New York hedge fund Elliott Management, run by billionaire activist investor Paul Singer, thinks the merger of the two subsidiaries is bad for shareholders, arguing the sweetheart deal to Samsung’s founding family (which owns large stakes in the subsidiaries) doesn’t benefit the rest of its stockholders.
“We believe these moves are positive and necessary for the long-term health of investing not only in Samsung but in the Korean equity market in general as it helps ensure that minority shareholder rights are upheld and nothing crazily one-sided will be done”, they said.
“What we’re witnessing here is a new phase in investor-corporate interaction in South Korea”, said Charles Lee, research director for North Asia with the Hong Kong-based Asian Corporate Governance Association.
In a country not known for investor activism, the campaign against the takeover of construction company Samsung C&T by affiliate Cheil Industries has been unusually loud. It has also mobilized employees to visit shareholders with mango juice and watermelon.
Some analysts have suggested the next step in the simplification of the Samsung ownership structure could be a merger of Samsung Electronics (005930.KR) and information technology unit Samsung SDS.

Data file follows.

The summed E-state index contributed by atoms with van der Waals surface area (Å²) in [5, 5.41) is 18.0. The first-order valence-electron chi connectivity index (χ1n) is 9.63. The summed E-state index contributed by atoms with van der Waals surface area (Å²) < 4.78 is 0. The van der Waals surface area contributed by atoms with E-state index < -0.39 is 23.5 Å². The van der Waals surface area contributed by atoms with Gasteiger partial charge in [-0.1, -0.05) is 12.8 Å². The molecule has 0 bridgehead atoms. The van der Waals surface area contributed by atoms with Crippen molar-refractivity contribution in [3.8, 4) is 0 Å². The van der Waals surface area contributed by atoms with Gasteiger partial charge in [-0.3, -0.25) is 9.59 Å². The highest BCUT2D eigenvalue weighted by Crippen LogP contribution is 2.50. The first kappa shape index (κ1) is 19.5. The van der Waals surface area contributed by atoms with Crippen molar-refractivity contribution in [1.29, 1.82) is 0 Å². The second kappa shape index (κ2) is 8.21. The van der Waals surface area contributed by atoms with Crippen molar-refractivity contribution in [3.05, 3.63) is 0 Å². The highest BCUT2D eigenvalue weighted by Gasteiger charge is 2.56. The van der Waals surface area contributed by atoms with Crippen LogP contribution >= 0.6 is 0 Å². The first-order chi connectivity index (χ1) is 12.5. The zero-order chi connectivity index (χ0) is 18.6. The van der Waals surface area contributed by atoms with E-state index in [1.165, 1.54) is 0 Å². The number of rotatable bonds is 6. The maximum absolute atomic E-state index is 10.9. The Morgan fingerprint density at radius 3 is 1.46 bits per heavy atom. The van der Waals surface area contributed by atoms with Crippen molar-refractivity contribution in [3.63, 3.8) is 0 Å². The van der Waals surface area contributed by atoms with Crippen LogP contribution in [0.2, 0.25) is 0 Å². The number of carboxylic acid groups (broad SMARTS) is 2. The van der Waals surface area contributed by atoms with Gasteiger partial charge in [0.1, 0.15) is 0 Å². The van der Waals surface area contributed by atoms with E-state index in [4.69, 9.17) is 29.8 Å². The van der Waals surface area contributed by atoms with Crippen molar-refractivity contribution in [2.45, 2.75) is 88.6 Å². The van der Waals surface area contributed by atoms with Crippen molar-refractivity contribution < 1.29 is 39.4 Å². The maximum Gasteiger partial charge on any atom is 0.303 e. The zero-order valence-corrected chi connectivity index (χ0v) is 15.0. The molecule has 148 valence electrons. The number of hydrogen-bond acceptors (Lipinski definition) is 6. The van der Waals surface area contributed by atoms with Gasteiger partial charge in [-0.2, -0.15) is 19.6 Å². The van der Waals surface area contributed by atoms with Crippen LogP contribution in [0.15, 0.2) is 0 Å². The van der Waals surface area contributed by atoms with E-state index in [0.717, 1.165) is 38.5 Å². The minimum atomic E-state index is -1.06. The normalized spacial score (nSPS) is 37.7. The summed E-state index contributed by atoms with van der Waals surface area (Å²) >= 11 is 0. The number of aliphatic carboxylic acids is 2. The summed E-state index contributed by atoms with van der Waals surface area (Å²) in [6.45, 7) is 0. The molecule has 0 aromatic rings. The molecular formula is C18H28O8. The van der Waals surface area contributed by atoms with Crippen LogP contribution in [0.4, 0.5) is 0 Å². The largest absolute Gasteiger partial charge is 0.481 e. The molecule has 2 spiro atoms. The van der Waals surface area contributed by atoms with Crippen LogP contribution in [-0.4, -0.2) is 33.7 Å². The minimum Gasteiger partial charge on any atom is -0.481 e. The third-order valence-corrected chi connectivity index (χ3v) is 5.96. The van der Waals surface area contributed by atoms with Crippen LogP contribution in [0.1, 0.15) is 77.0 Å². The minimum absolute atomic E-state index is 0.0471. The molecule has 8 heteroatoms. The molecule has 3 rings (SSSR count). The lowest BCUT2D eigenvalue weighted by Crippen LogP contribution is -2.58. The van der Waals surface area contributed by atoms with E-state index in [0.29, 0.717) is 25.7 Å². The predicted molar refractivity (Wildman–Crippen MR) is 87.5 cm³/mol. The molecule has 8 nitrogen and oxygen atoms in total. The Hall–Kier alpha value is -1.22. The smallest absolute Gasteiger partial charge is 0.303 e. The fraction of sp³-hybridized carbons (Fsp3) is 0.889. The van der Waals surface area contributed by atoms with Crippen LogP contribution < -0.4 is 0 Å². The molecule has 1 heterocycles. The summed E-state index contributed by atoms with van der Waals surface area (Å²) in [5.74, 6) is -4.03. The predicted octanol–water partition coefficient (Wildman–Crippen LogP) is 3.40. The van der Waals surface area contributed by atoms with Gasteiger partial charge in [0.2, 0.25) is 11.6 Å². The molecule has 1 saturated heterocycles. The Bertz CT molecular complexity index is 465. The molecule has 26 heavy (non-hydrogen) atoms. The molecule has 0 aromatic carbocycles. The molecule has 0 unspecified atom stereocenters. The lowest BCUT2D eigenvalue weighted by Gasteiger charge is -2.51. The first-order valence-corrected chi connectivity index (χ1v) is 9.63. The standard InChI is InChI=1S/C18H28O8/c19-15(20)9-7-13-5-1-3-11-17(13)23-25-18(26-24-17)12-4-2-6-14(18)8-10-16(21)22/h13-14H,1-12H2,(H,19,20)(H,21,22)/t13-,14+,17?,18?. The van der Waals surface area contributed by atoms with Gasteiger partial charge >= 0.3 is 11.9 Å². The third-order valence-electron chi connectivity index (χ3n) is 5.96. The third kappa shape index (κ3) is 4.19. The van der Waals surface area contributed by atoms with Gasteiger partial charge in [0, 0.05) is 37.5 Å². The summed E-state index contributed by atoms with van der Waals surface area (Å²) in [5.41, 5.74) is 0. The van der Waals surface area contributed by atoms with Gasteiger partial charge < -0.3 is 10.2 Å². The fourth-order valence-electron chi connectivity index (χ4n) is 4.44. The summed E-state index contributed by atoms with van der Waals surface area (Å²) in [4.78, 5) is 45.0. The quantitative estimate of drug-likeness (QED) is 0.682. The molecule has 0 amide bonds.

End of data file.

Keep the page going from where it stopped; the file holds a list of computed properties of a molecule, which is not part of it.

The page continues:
Matters took an ugly turn when business publications used anti-Semitic smears to attack Elliott and its founder.
C&T’s biggest shareholder, South Korea’s National Pension Service (NPS), cast its 11.2 per cent voting stake in favour of the deal, said a person with direct knowledge of the matter, providing decisive support for Samsung.
Elliott is disappointed that the takeover appears to have been approved against the wishes of so many independent shareholders and reserves all options at its disposal”,
the fund said in an e-mailed statement.
The vote is likely to be a close contest.
Samsung has started testing its mobile payments service Samsung Pay in South Korea for users of its Galaxy S6 and S6 Edge devices. It has refused to comment.
About one quarter of C&T shares are owned by foreign investors and another quarter by mom-and-pop South Korean investors that have not publicly disclosed their position.
Samsung was also hit by Apple’s launch of iPhones with larger screen sizes and a stronger won, the company concluded in its financial results for the first quarter.
After reporting on the spat earlier this week, the U.S.’s “Observer” website received an email from Kwang Seop Han, the executive vice president and head of communications at Samsung C&T, saying: “Regarding the cartoons referred to in your article, we now understand, however unintentionally, that they can offend”.